All were built with high-quality materials – typically well chosen brick – and incorporated individualistic architectural details such as keystones, lintels or flagstones; the paving stones at Adelaide Road have epigrams by the famous, including Spike Milligan, etched into them. More importantly, even though the buildings incorporate multiple units, all were designed with individual families in mind. Homes have private outdoor space where possible, with balconies or porches and well-defined front doors and private entries.
The buildings all eschew simple, monolithic blocks. They have depth in their facades created by recessed windows, balconies and articulated facades, which provide definition and visual interest to the elevations and overall building shapes. In all cases, there is roofline variation, whether the seasoned slate pitched roofs of Adelaide Road or the ‘ziggurat’ profile of Dawson’s Heights, giving the building masses an evocative feeling of an Italian hill town.
All projects are embellished with public spaces, gardens and landscaping, which soften and complement the buildings, especially as the planting has matured and flourished over the years. Lillington Gardens’ landscape is especially lush, while sculpture has been added to Adelaide Road’s shared public space.
Perhaps even more important than the design quality evident in the projects is the nature of management and ownership that has ensured their long-term durability and success. In each case, there is now a mix of public and private ownership, which blurs the distinction between renters and owners and ensures a collective sense of pride of residency. We were impressed by the lack of graffiti, the level of maintenance and the personal attention that many of the residents were paying to their gardens, private spaces and entrances to their homes.
This pride and a sense of ownership could be seen in all of the projects. Remarkably, one resident we talked to at Adelaide Road actually remembered, without prompting, the name of the architect (one of the authors). He would have been about eight years old at the time, and yet he recalled the thoughtful process of design that engaged him and his parents and had ever since taken a personal pride and even ownership in the history of his home (although he did also report some ventilation problems that he would still like Hamdi to fix).
The consistent quality of the design coupled, with the long-term care, commitment and pride exhibited by the residents and their respective local councils was evident in all three projects. All enhance and enrich their neighbourhoods and provide affordable, high quality living with style and care.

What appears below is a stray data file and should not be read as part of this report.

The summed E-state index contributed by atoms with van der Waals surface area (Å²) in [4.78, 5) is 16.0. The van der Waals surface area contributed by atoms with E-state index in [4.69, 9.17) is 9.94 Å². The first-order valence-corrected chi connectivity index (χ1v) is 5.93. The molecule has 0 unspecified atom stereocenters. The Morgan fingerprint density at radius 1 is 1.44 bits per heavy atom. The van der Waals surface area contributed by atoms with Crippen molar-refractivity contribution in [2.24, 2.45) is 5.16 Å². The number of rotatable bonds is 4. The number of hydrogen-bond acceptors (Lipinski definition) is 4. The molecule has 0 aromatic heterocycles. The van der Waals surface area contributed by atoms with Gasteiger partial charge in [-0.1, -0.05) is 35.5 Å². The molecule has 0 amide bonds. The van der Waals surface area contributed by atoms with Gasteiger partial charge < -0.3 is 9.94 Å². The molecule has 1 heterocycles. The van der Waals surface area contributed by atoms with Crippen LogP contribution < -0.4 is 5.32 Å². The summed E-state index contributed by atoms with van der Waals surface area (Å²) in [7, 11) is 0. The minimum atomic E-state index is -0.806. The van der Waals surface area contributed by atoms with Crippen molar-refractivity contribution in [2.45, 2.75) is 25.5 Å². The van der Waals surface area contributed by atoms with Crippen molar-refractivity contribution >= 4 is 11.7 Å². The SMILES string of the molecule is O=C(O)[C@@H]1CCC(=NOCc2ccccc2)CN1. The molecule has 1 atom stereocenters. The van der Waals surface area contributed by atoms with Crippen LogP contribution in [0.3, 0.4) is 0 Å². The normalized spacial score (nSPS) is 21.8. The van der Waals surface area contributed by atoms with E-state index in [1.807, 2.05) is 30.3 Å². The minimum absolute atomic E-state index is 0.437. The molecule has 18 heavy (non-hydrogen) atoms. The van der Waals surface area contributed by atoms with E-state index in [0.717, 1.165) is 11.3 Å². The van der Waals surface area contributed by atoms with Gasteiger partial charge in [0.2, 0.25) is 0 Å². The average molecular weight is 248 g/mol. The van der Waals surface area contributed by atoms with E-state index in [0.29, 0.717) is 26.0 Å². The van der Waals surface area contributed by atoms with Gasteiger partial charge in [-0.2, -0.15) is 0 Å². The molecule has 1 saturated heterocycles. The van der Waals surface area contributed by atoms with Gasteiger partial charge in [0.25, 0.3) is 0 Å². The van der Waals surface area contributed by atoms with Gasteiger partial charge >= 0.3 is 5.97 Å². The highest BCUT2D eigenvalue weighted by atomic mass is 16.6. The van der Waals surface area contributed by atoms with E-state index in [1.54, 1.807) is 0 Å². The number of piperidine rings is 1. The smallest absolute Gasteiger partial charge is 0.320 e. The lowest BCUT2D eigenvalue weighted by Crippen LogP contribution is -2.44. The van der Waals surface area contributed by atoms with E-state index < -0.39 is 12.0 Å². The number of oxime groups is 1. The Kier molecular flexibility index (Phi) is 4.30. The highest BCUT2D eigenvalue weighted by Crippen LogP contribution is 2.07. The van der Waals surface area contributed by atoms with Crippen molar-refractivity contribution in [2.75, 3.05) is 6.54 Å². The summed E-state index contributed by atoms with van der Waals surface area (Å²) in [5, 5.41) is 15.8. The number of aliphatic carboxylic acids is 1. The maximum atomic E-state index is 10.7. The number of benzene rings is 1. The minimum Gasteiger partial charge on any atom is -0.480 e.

In a sea of housing solutions, both public and private, that range from the excellent to the execrable, these three projects are exemplars of fine, successful design that have stood the test of time. There are lessons to be learned for all new housing here. Engaging talented, thoughtful architects who care passionately about creating modest housing solutions is a key first step, especially if the architects are willing to challenge the conventions of standards designed to fit everyone in general, but nobody in particular.
If architects work sincerely with all stakeholders, respecting and accommodating differences and bringing sometimes-conflicting interests into convergence, the results will be immeasurably improved. Furthermore, a commitment to ownership, community engagement, especially where the latter are central to all phases of design, planning and ongoing maintenance, is equally important to ensure a consistently high-quality of residential architecture that meets the housing needs of the population while enriching the urban environment as a whole.
These issues are more important now than ever before. With a government seemingly ready to commit to new social housing programs, the role of housing increasingly present in discussions about life beyond Covid-19 and the grim shadow of Grenfell casting a long shadow on past failures, learning from the best of the past is long overdue. While privatisation, outsourcing and deregulation has led to a lack of accountability for some local authorities, architects need to take the initiative and expand the boundaries of their profession by aspiring not just to creating better houses but the building of the social capital of place and a sense of community that engenders a sense of belonging and care. Re-empowering communities both in design and management and the exploration of new forms of partnership are important to avoid past stereotypes of public housing and, of course, in demanding the highest quality design and the best possible materials to create domestically scaled solutions that integrate into, rather that isolate from, their neighborhoods.
Nabeel Hamdi and Bob Greenstreet, who met over 40 years ago while both teaching architecture in the United States, organized a field trip to revisit their favorite housing projects. Hamdi, a world renowned expert on housing and participatory design, once worked for the Greater London Council and created (with Nick Wilkinson) the innovative PSSHAK system of empowering residents to have the flexibility to determine their own living spaces. Greenstreet, a former Director of Design and Planning for the City of Milwaukee, observed firsthand the problems, pitfalls and successes of American public housing.